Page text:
* SGX becoming niche bourse for REITs, oil & gas sector
* Share trading down by a third for the year to date
* Has had fewer IPOs than Thailand and Bangladesh this year
* Spate of company takeovers lead to delistings
* Clearing fee cut among moves SGX has made to woo investors
By Anshuman Daga
SINGAPORE, June 26 (Reuters) - The uphill battle faced by
Singapore's stock exchange to improve its trading volumes
appears to be getting only tougher.
This year has seen a sharp drop-off in IPOs and some big
deals take a chunk of popular shares off market - both
developments adding to the pain caused by a penny stock scandal
last year and prompting the bourse to arm itself with new
incentives to win back companies and investors.
Lofty ambitions to be one of Asia's pre-eminent stock
markets saw Singapore Exchange Ltd make an
unsuccessful $8 billion bid for Australia's ASX Ltd in
2010. SGX has also always been the most international of Asia's
bourses with some 40 percent of its listed companies from
outside the city-state, many from China.
But experts say Singapore's stock market is becoming a niche
player - popular for yield plays such as real estate investment
trusts (REITs) and business trusts, as well as the mineral, oil
and gas sector but not too much else.
"They have had a pretty bad run," said Philippe Espinasse, a
former investment banker and author of "IPO: A Global Guide",
adding that the bourse had to attract more types of deals.
"It's a market that has seen so many of these (REIT and
business trust) deals and very little else that people tend to
think that it's all that it can take."
Recent trading numbers have been ugly. In the first five
months of the year, share trading on SGX fell by a third to
$92.4 billion, making it the second-worst performer among
Asia-Pacific bourses after Thailand, data from the World
Federation of Exchanges show. By contrast, Hong Kong Exchanges &
Clearing Ltd saw a 9 percent increase to $614.6
Much of the decline stems from an October crash in penny
stocks, the most actively traded shares on the bourse. That
scared off retail investors, who are estimated to account for
just 9 percent of trade compared to 25 percent in Hong Kong.
Seeking to win investors back, SGX Chief Executive Magnus
Bocker has cut clearing fees on stock trades and signed up more
than 10 financial firms to act as market makers, giving them
rebates on clearing fees as incentives to boost liquidity. The
bourse is also amending secondary listing rules to attract more
DELISTINGS AND FEW IPOS
But while these measures are seen as part of the solution,
market participants do not expect them to revive activity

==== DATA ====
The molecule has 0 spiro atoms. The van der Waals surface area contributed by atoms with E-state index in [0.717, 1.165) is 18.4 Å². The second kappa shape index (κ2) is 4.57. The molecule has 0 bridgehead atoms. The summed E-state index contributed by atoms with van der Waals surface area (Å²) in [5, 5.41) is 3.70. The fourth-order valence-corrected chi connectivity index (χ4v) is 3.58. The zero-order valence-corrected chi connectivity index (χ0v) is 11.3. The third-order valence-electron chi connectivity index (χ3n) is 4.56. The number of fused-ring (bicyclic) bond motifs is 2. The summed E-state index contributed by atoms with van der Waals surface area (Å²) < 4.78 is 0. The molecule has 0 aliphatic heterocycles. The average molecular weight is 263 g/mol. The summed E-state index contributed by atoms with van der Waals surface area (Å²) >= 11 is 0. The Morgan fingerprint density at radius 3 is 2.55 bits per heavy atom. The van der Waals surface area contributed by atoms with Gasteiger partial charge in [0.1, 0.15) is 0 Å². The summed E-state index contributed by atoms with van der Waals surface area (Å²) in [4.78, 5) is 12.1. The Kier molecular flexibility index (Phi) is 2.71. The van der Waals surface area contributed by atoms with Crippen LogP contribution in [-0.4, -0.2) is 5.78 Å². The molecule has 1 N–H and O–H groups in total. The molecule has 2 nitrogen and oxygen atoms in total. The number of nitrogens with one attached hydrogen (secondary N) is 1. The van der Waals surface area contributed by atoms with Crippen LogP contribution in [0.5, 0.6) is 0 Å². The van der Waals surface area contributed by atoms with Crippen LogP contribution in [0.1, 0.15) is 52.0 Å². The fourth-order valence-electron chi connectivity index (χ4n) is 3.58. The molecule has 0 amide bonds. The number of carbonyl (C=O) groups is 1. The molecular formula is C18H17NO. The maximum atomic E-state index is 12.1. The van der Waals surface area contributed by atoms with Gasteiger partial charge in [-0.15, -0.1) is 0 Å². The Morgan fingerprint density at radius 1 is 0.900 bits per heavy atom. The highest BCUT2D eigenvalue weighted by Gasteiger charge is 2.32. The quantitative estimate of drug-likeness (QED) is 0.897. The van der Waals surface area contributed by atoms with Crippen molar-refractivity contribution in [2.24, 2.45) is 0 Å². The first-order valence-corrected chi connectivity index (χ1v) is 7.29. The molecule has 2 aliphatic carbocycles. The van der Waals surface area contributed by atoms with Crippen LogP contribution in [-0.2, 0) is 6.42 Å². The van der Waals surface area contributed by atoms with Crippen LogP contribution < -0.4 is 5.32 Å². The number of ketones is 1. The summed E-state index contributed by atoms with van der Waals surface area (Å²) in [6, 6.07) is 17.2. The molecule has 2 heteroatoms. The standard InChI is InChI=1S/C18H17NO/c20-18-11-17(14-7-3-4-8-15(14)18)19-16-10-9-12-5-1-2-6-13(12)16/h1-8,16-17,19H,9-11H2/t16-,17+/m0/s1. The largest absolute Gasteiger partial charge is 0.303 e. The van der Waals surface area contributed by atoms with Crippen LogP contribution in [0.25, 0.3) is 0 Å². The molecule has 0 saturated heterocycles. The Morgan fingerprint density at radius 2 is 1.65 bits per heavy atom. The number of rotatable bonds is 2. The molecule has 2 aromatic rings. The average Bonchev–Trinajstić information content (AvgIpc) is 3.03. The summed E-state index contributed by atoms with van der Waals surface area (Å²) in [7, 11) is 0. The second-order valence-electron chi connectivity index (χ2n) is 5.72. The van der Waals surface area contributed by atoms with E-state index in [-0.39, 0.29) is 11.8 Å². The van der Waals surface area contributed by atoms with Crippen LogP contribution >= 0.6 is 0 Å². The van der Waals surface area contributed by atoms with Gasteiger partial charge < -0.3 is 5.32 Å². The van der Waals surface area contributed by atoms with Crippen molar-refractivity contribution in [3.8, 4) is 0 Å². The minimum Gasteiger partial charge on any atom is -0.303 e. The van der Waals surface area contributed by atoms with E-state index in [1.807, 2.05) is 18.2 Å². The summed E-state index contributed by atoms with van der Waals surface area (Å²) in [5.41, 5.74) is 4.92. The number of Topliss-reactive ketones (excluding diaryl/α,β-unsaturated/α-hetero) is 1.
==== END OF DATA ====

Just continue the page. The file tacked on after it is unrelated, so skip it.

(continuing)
Those efforts are also being undermined by a record $13
billion of takeovers of Singapore listed companies so far this
year - as owners, put off by the decline in trading volume and
encouraged by cheap credit opt to take firms off market.
Major delistings include shopping mall operator CapitaMalls
Asia, which had accounted for 5 percent of the Strait Times
Index's trading value, after property developer
CapitaLand Ltd offered S$3.2 billion ($2.6 billion) to
buy out minority shareholders.
A consortium led by state investor Temasek Holdings
also lifted its stake in commodities trader Olam International
Ltd to 80 percent from around 52 percent, leading to a
sizeable reduction in the company's free float.
"I see the emergence in taking companies off the exchange
but I don't see the new ones coming to replace," said investor
Key to improving SGX's fortunes, experts say, will be
winning big listings beyond the REITs it is known for and
attracting growth stocks like Hong Kong.
But Singapore's IPO market is having its slowest start since
the first half of 2012, managing to list just six companies from
January till June 20, fewer than Thailand and Bangladesh which
have had nine each, and far behind Hong Kong which has had 30,
according to Thomson Reuters data.
Proceeds from Singapore IPOs have fallen 72 percent to $774
million so far this year from the same period a year earlier,
reducing SGX's market share in Asia Pacific to 3.3 percent from
The last big Singapore IPO over $1 billion was a REIT in
February 2013 while the only big name of late to announce a
listing is Russia's Gazprom - but only a dual listing, raising
Lawrence Wong, head of listings at SGX, told Reuters the
bourse is seeing strong interest from IPO aspirants and
highlighted the exchange's moves to enhance the quality of the
market to both issuers and investors.
But the kind of mid-sized Chinese firms that had flocked to
SGX till a few years ago have been put off due to depressed
valuations, the lack of retail investor interest, and they now
have better options in Hong Kong and China.
Attracting listings from other parts of Southeast Asia has
also become more challenging as neighbouring countries step up
efforts to develop their own bourses.
"If Singapore could be the one go-to place for investing in
Southeast Asia, that'll be great, but it just isn't going to
happen," said Mark Matthews, head of Asia research at Bank
($1 = 1.2503 Singapore Dollars)
(Editing by Denny Thomas and Edwina Gibbs)